New Coalition Aims To Address Mental Health, Substance Use Challenges In Big Sky
A new coalition in Big Sky is gearing up to expand behavioral health services, reduce stigma around mental health and addiction, and help people navigate their options for care.
Ciara Wolfe, Vice President of Philanthropy for the Yellowstone Club Community Foundation, said people in Big Sky knew there was a growing behavioral health problem in the community, but a report released last year “highlighted that our community is really in crisis around this. We have significant needs and very under-resourced services to be able to address those needs.”
The report identified social isolation, a high cost of living and big wealth gap, and a culture of drug and alcohol use as some of the factors leading to an increase in suicides and drug and alcohol overdoses in Big Sky. It also outlined some of the barriers people encounter when trying to get care, like not knowing where to turn for help and having to drive an hour to Bozeman to see a therapist.
While the COVID-19 pandemic has opened up more tele-health options, Wolfe said the stress, anxiety and isolation from the last year has only exacerbated the mental health crisis.
"Not just for us as a community, the whole state and the whole nation. So those things compounding made us say, ‘We’ve got to put something in action, formalize it and really take some steps to address this head on as the community,'" Wolfe said.
The Yellowstone Club Community Foundation, Western Montana Mental Health Center and Bozeman Health formed the Big Sky Behavioral Health Coalition in Nov. and opened its office in Big Sky Town Center last month.
The coalition’s goal is to be one point of contact to help people navigate their care and insurance options, reduce stigma through community wide campaigns and events, provide scholarships to people who need help covering their costs and recruit therapists and other health providers.
“We’re trying to address the entire spectrum from the wellness and prevention aspect from youth all the way through to the critical treatment that is occurring in our emergency room,” Wolfe said.
Wolfe said the coalition is in the process of recruiting a behavioral health program officer who will help connect people to the right services and providers and be the liaison between all the partners and the public.
Since the coalition formed, Big Sky Medical Center has started providing free community-wide depression screenings and outreach to families to help identify warnings of suicide risk. The hospital has brought on a psychiatric advanced practice nurse and 24/7 tele-psychiatric consultation.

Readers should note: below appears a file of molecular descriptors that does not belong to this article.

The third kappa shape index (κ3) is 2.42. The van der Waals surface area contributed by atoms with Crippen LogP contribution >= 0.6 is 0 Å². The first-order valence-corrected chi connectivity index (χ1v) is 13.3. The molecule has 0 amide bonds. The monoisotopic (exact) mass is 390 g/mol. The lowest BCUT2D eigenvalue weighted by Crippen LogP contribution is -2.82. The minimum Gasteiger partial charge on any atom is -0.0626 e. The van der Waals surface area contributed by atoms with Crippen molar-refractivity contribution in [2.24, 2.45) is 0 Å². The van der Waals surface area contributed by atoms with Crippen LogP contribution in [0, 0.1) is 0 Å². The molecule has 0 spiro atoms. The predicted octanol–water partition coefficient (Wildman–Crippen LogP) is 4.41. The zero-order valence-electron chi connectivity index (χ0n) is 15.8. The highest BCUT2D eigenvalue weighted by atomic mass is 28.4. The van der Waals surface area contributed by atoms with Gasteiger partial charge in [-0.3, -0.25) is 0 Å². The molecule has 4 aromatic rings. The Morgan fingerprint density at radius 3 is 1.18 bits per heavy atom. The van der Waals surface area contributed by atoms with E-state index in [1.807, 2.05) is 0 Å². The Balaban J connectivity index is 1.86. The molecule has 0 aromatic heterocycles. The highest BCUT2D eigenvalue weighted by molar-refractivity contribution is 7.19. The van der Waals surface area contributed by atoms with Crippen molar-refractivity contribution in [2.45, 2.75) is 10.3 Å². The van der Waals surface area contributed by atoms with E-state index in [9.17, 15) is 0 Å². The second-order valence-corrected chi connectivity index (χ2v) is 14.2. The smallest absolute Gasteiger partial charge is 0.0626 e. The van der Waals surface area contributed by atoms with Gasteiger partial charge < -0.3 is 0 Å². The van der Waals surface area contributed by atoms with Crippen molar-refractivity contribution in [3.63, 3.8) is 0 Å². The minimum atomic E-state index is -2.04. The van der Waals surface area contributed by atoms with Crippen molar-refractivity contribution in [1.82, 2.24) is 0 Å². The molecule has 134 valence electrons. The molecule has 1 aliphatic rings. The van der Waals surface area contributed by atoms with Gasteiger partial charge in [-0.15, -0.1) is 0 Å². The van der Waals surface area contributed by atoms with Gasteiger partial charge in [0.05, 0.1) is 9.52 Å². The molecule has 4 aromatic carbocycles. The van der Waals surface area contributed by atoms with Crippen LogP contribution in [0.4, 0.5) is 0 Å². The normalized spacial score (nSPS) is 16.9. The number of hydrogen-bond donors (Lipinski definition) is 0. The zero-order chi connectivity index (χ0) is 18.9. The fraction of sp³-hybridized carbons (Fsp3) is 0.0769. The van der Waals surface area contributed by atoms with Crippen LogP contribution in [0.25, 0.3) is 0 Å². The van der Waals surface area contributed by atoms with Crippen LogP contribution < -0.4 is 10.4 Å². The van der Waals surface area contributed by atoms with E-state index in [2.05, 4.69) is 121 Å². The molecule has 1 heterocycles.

Big Sky Medical Center has also contracted with Western Montana Mental Health Center to bring in a part time child and adult psychiatrist.
“That was something that’s come out of this coalition. They didn’t have anyone before,” Michael Foust, Western Montana Mental Health Center’s Executive Director said.
Foust said one of benefits of forming the coalition was that it started a conversation "about what we needed to do to take care of the very unique needs of Big Sky. That’s the most important thing the coalition is doing.”
The coalition is modeled after some other resort communities that have been successful in tackling similar behavioral health challenges, including Vail, Colorado and Park City, Utah, but with a lot of local input.
Foust said involving the community from the ground up is what makes the coalition unique.
“This initiative is taking shape and form in a way that’s going to meet Big Sky’s need. That’s a neat concept because a lot of people just try to plug and play something before they actually do the due diligence to make sure it fits culturally with the individuals that you’re serving,” Foust said.
Ciara Wolfe with the Yellowstone Club Community Foundation said Big Sky Behavioral Health Coalition is working with multiple committees made up of educators, parents and youth, first responders and health providers, employers, seniors and people whose first language is not English.
The Yellowstone Club Community Foundation and federal COVID-19 relief dollars have provided funds to start the coalition. In the future, the Moonlight Community Foundation, Spanish Peaks Community Foundation, grants and the Big Sky resort tax could help cover ongoing operational costs.
Until the program officer for the Big Sky Behavioral Health Coalition is up and running, Wolfe recommends anyone in Big Sky who needs help to call 211, a 24-hour crisis line, or Big Sky Medical Center for direct care.
If you or someone you know may be considering suicide, the current national hotline number is 1-800-273-TALK. That is 1-800-273-8255